Book Review: Upriver With Nick Thorpe

A veteran BBC journalist paints a portrait of centuries of culture and change in Central and Eastern Europe

Based in Budapest, Nick Thrope has spent two decades reporting from the many lands along the Danube Illustration: Katharina Klein

Based in Budapest, Nick Thrope has spent two decades reporting from the many lands along the Danube – Illustration: Katharina Klein

“These are the stories of the people of the Danube, and their dark dreamy river,” announces Nick  Thorpe at the beginning of a work that oozes with love for one of the world’s great arteries and is brought to life by the eccentricities and warmth of the diverse people who live by its banks.

Thorpe, a veteran BBC journalist, lives but a stone’s throw from the Danube in Budapest, and has spent two decades reporting on the Danube nations such as Romania, Ukraine, Bulgaria, Serbia, Croatia, Hungary, Slovakia and indeed Austria.

He weaves that extensive back catalogue of knowledge into The Danube: A Journey Upriver from the Black Sea to the Black Forest, but the backbone of the story is a meandering journey from March 2011 to March 2012 upriver, from “Mile Zero” at Sulina on Romania’s Black Sea coast to Donaueschingen in the Black Forest, the confluence recognised as the Danube’s source.

But why does he travel against the flow and the prevailing winds?

Well, apart from the prosaic reasoning that, unusually, the Danube’s length is measured from the mouth, and the need to tell a different story – from previous Danube travellers from 19th century traveller F.D. Millet, to Patrick Leigh Fermour to Claudio Magris – there is also Thorpe’s significant conviction that the flow of history was westward not eastward:

“Europe was populated and ‘civilised’ from the east,” he reminds us, and sets out to present a western English-speaking audience with his more eastern perspective, gained from his decades of scouring the Danube’s banks for stories:

“It seems high time,” he writes, “to cast new light on a continent as people coming from the east see it, rising early in the morning, casting their own shadow.”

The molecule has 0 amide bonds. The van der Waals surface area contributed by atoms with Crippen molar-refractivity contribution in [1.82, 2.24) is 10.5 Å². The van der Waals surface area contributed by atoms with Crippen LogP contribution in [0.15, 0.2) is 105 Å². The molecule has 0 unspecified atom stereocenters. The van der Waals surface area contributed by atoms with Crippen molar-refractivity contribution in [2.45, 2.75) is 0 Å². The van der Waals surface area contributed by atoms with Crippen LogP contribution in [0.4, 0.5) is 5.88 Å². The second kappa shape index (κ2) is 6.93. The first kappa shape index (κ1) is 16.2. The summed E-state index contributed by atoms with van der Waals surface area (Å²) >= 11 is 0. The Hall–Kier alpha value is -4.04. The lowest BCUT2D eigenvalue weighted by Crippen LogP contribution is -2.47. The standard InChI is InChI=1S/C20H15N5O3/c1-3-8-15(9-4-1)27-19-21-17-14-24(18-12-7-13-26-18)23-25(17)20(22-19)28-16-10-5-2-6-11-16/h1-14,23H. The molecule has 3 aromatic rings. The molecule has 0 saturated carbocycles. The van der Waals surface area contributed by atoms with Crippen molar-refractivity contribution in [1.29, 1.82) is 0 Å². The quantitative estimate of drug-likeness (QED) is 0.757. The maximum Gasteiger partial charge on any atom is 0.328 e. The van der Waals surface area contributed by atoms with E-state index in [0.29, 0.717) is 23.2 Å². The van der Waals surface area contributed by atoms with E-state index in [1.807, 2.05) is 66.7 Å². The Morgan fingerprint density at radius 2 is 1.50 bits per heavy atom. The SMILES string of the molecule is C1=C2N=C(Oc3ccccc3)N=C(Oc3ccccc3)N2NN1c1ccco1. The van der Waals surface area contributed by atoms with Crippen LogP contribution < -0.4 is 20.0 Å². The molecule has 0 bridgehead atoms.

Besides, as an elderly Romanian fishermen reminds him, that’s the direction that the sturgeon swim as they head upriver to spawn.

Centuries of Ottoman domination

Thorpe’s is an erudite book told with the fluency, simplicity and vivid colour of a trained radio journalist.

It’s a book that flows with the epic history that has shaped our continent.

We learn of the early Anatolian settlers, the Copper Age innovators, the advanced culture of the ancient Dacians, the Romans, and of Sari Saltuq, a dragon-slaying great Muslim leader who, legend has it, arrived in Romania “with forty warriors by flying carpet from Anatolia.”

Such legendary figures set the stage for centuries of Ottoman domination of south-east Europe.

“The Danube carried the Islamic faith upriver into Europe,” writes Thorpe, who tells of the drunken, looting Christian crusading knights who lost their lives at Nikopol in Bulgaria in 1386.

He also relates the more recent slaughter and rebuilding at Vukovar in Croatia, where, after the killing of the 1990s wars, pigeons have now occupied a water tower once mercilessly shelled by the Serbs: “The doves of peace have taken over Vukovar’s war monument.”

But it is not the broad sweep of time that makes this book so seductive, it is rather the timelessness of some of the scenes along the Danube, particularly in the early chapters. 

The starring role in this book goes not to the military leaders, but rather the simple characters that link the Danube’s present to its past.

Reedcutters such as Adrian Oprisan, who gives  Thorpe a ride past the floating islands of the Danube Delta: “ The islands rise and fall with the tide or the flood waters. When you cut reed all day, the tree which seemed so tall in the early morning has shrunk to a bush by lunch time.”